Working with a Georectified Map (Part 2: Carto & Esri Story Maps)

Last year, I created a tutorial for georectifying a digitized map and loading it into Omeka’s Neatline platform. In this 2 part tutorial, we are exploring how to load a georectified map into other tools. In part 1 of the tutorial, put the map into Mapbox and then into Tableau. In part 2, we will build on part 1 to put the map into Carto and Esri Story Map.

Mapbox –> Carto

Note: Carto is a for-profit company that provides its services on a freemium basis, so there are limitations on the size of the files you can upload (among a few other restrictions).

  1. Create a free Carto account – https://carto.com/signup/
  2. This is what the home dashboard looks like. Select “new map” in the top right
    mapboxother1
  3. Click “Create empty map” (For now, we will not load in any data, but of course you can load in data if you have it, or you can do it later.)
    mapboxother2
    Then, click “Skip”
    mapboxother3
  4. Now you have a map. Make sure you are on “Map View”. Select “Change basemap” on the bottom left of the screen
    mapboxother4
  5. Click on the plus sign next to “Yours” in the basemap options
    mapboxother5
  6. Leave the “add a custom basemap” section open to “XYZ” – do NOT choose “Mapbox” from the options
    mapboxother6
  7.  Return to Mapbox, to the “Styles” section [see part 1 of the tutorial], select the options to the right of the style you made earlier, select “Share, develop, and use”, scroll down, and select “Carto” within the “Use Style in GIS Apps” section. Then copy the “integration URL”mapboxother7
  8. Back in Carto, enter the “integration URL” into the “Enter A URL” field, and click “Add Basemap”
  9. Your georectified map will now be displayed on your Carto map
    mapboxother8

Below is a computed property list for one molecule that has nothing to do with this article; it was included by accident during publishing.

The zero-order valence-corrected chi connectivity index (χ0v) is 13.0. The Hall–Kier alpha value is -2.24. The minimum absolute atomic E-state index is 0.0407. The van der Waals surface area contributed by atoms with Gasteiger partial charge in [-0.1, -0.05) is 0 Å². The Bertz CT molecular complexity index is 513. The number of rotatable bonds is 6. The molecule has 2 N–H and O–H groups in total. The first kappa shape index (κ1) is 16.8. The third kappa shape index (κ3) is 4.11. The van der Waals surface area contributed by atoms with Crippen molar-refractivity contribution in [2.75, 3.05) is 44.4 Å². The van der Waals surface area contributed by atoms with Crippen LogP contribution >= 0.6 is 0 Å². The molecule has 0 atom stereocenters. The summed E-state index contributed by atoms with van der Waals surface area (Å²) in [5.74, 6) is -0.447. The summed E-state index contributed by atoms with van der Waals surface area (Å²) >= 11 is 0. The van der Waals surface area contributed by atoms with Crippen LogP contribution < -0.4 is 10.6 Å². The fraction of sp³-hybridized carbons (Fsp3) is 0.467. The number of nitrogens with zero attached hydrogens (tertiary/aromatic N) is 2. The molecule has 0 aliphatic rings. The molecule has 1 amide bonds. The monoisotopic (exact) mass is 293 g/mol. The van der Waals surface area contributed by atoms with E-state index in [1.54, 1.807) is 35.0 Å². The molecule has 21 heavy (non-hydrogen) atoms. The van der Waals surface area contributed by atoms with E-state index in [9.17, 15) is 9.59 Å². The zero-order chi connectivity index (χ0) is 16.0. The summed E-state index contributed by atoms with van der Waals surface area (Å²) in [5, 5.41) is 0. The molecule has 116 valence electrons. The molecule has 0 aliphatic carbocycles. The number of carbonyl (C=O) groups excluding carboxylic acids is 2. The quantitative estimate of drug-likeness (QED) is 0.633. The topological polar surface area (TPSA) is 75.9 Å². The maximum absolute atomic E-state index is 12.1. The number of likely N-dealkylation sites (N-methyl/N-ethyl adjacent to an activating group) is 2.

Mapbox –> Esri Story Map

Note: Esri is a for-profit company that provides its online mapping services for free to promote its paid software, so there are limitations on the types of the files you can upload.

  1. Create a free public ArcGIS account – https://www.arcgis.com/home/signin.html
  2. Select “My Content” at the top
  3. Select “Create–> Map” to create a new map
  4. Give the map a title, keywords, and a description
  5. Now you have a blank map. Go to Add–> Add layer from the web
  6. Select “a tile layer”
  7. Return to Mapbox, to the “Styles” section [see part 1 of the tutorial], select the options to the right of the style you made earlier, select “Share, develop, and use”, scroll down, and select “ArcGIS” within the “Use Style in GIS Apps” section. Then copy the “integration URL”
  8.  Paste the Integration URL into the URL field back in ArcGIS. Give the layer a title and assign it credit. Then click “Add Layer”
  9.  Now you have a map with your georectified map loaded in as a layer. It looks like this:
  10. Click “Save” at the top, and then click “Share”
  11. Check the box that says “everyone” can view the map; then click “done”
  12.  Now to put the map into a Story Map, go to http://storymaps.arcgis.com/en/ and login using your ArcGIS credentials.
  13. The dashboard looks like this. Click “My Stories” at the top
  14. In the My Stories section, click “Create Story”
  15. You will have the chance to select a template for your Story Map. For now, I am choosing the “Cascade” template. (Learn about the different template options here)
  16. This is what your blank Story Map looks like.

    Start by adding a Title (Story Map will require you to make a title in order to save, so you might as well do it now). Then click on the arrow at the bottom of the page and then the plus sign.
  17. Then click on “Media”
  18. Select the ArcGIS map you just created
  19. Now you have your georectified map loaded into Story Maps! You can edit how it looks by clicking on the pencil in the left
  20. For example, you can size the map to fill the screen.
  21. Finally, don’t forget to Save and to adjust the Share settings of your Story Map to be public, by toggling the blue box to the globe icon in the left panel of the Story Maps editor.

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